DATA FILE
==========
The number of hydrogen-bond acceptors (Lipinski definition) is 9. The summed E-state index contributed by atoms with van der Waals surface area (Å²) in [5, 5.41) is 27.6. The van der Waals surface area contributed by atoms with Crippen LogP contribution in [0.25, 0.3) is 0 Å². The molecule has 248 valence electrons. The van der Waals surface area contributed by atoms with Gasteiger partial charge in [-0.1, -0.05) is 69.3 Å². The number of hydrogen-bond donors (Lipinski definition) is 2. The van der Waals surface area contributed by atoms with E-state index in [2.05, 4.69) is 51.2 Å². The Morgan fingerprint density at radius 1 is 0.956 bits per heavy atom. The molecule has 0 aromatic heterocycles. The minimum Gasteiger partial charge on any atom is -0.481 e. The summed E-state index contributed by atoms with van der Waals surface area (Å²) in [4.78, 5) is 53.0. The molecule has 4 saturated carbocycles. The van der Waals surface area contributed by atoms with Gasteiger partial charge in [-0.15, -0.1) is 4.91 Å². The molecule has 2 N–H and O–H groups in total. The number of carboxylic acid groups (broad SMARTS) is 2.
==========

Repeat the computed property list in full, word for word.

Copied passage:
The number of hydrogen-bond acceptors (Lipinski definition) is 9. The summed E-state index contributed by atoms with van der Waals surface area (Å²) in [5, 5.41) is 27.6. The van der Waals surface area contributed by atoms with Crippen LogP contribution in [0.25, 0.3) is 0 Å². The molecule has 248 valence electrons. The van der Waals surface area contributed by atoms with Gasteiger partial charge in [-0.1, -0.05) is 69.3 Å². The number of hydrogen-bond donors (Lipinski definition) is 2. The van der Waals surface area contributed by atoms with E-state index in [2.05, 4.69) is 51.2 Å². The Morgan fingerprint density at radius 1 is 0.956 bits per heavy atom. The molecule has 0 aromatic heterocycles. The minimum Gasteiger partial charge on any atom is -0.481 e. The summed E-state index contributed by atoms with van der Waals surface area (Å²) in [4.78, 5) is 53.0. The molecule has 4 saturated carbocycles. The van der Waals surface area contributed by atoms with Gasteiger partial charge in [-0.15, -0.1) is 4.91 Å². The molecule has 2 N–H and O–H groups in total. The number of carboxylic acid groups (broad SMARTS) is 2.